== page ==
I like to visit European cathedrals, basilicas and such-like for the art and architecture but they are also great studies in social order and in particular, the projection of power. Here are some recent notes:
One, Bergamo, in the foothills of the Italian Alps, near Milan. There's a cathedral here, the Duomo di Bergamo, a presentable if not electrifying pile, with a somewhat forgettable Tiepolo in he apse. But what makes it interesting is that right cheek by jowl is another church--Santa Maria Maggiore, which you could easily mistake for the Cathedral, were it not that the Cathedral is right next door. I really didn't get the story straight. One remembers the old joke about "that's the church whose doorstep I will not cross, so help me God!" But I get the impression that the explanation here may be even simpler than that: some sort of town-down dustup, in permanent truce, never quite resolved. The fun part is that the "other" church, though not a Cathedral, does seem to have some sort of "bishop's door" in the (east?) wall. The catch is that it appears to be 16 feet off the ground, with no stairway. One can only wonder how many bishops they lost before they figured that one out.
[Bergamo, by the way, is the birthplace and last resting place of Gaetano Donizetti. But if the Verdi industry is all over Verdi's natal turf, the Donizetti industry is almost nonexistent. On the other hand, I suppose going home to die crazed with syphilis at the age of 50 is not exactly what the guys down in publicity were hoping for.]
But more about churches: St Petersburg, i.e., Russia, where I note three. There is first of all St. Isaac's Cathedral, right there in tourist central, just down the street from the Hermitage. It's not exactly awful but it is a grey, gloomy lowering 19th-Century hulk that seems capable of sucking the fun out of any party (back in the 70s, I climbed the steps to the observation deck and greeted the 16-stone babushka whose job was to stand up there all day--in any weather, I assume--to warn you not to take pictures of the navy yard across the river).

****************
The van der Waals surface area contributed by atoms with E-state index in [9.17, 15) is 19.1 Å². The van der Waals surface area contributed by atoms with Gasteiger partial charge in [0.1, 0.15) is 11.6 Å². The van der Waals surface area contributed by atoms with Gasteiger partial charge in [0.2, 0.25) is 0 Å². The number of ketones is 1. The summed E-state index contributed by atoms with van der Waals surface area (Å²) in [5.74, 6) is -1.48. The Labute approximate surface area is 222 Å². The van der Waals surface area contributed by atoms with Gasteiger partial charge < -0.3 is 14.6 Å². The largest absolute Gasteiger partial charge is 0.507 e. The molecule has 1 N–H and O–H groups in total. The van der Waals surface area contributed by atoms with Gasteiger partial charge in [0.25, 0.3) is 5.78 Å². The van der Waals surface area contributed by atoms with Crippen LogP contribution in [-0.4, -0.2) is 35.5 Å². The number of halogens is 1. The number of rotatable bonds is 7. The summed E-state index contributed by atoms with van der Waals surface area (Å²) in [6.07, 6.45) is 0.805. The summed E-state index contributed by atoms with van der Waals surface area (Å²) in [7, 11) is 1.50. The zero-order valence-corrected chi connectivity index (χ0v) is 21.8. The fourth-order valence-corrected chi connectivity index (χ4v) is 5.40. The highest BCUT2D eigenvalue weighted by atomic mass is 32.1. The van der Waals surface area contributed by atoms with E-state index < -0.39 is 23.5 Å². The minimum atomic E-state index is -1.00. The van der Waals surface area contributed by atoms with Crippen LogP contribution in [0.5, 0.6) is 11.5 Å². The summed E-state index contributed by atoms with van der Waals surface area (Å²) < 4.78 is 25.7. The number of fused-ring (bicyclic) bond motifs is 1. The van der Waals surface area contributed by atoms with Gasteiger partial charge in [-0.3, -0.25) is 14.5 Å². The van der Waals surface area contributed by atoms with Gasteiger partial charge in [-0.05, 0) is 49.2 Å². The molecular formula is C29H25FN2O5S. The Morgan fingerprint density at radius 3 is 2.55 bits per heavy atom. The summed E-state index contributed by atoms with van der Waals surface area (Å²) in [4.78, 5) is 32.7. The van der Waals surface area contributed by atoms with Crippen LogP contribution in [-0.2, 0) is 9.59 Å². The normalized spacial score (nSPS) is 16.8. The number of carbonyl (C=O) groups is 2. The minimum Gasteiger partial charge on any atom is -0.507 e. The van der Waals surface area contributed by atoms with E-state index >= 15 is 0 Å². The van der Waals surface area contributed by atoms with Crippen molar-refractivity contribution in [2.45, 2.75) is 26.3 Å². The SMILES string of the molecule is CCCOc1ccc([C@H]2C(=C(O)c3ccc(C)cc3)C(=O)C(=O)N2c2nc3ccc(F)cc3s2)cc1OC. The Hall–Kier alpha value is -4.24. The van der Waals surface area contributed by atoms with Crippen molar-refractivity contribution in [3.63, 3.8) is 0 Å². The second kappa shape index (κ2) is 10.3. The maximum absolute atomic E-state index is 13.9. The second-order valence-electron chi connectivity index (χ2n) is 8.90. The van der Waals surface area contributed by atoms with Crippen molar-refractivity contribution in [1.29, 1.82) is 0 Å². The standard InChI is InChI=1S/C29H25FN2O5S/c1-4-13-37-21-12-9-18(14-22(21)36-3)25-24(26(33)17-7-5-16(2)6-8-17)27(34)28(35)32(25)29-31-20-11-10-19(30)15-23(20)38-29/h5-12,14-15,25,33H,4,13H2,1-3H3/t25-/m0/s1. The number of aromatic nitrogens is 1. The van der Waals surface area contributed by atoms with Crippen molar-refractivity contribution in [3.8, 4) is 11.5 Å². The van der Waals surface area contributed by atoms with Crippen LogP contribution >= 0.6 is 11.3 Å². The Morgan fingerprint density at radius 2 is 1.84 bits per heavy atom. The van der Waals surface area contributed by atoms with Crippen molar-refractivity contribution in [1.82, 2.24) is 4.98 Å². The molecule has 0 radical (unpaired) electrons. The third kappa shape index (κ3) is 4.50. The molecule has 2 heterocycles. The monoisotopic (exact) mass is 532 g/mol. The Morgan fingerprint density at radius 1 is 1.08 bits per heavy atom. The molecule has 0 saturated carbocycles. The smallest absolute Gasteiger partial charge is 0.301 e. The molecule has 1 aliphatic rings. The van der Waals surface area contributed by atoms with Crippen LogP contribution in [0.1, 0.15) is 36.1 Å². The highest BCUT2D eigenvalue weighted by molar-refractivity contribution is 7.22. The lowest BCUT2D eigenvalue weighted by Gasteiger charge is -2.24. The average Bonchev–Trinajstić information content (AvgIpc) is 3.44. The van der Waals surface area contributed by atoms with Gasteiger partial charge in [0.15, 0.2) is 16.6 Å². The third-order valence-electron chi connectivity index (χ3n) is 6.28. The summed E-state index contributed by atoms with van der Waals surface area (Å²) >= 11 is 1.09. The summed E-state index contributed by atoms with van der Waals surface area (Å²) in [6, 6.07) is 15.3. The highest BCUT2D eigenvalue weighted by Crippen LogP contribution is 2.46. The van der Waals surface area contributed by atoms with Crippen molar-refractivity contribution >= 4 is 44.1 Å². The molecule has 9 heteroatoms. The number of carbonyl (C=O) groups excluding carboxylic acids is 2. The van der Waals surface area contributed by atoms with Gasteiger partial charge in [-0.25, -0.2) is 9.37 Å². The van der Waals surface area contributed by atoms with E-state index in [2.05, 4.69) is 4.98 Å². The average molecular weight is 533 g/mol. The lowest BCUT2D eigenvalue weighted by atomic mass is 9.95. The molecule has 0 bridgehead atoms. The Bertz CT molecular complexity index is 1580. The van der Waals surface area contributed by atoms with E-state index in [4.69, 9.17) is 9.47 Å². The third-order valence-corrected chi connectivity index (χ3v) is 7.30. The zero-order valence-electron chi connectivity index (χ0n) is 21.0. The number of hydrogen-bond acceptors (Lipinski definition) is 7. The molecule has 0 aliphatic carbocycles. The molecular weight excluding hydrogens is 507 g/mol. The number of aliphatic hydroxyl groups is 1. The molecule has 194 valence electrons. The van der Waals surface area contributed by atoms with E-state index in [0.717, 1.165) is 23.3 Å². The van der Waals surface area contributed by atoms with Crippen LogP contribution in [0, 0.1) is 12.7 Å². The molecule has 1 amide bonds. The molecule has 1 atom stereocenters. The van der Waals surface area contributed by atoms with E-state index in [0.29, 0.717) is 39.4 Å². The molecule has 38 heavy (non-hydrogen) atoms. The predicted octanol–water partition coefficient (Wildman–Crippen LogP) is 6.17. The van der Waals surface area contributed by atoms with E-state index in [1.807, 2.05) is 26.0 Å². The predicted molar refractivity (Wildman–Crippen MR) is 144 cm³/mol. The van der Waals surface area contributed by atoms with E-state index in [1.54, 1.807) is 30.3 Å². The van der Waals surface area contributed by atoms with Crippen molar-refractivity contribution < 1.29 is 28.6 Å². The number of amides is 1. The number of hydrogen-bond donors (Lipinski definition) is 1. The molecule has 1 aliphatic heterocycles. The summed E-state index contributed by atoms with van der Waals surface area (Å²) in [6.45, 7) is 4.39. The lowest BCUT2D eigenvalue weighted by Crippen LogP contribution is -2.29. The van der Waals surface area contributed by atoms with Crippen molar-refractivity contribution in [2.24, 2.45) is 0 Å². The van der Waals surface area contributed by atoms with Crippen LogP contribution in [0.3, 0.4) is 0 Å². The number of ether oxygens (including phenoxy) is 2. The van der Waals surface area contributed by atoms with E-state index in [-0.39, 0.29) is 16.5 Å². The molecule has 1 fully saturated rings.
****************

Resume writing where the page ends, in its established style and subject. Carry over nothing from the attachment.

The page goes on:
Second, Kazan Cathedral, not that many blocks down Nevsky Prospect (and why does one city get two cathedrals?). It is even larger than St Isaac's and, if anything, even more grey and menacing--these Russian autocrats didn't want you to think of churches as having anything to do with fun.
But third and most interesting, just a short way from the Kazan Cathedral, is the Church of Our Savior on the Spilled Blood, and this one is the one that looks most like what a tourist would expect: onion domes and bright colors. You could easily take it for an ancient foundation but no: work was begun in 1883 and completed only in 19o7. Another oddity: it seems to have been built in the middle of the street, or canal or both.
What's going on here? The answer is that it was built on the very spot (so they say) where Tsar Alexander II was assassinated in 1881. So: it was commissioned almost immediately after the assassination, under an injunction that the architects stick to a traditional Russian design. The dynasty, of course, stayed in power until 1917, and if that isn't church isn't a projection of power, why I don't know.
[It languished, of course, in Soviet times, but later went through a massive overhaul; it was reopenened again in 1997. The walls are covered with mosaics that are, granted, marvels of craftsmanship, although the pictures end up looking a lot like the ones in my Classics Comics when I was a kid.]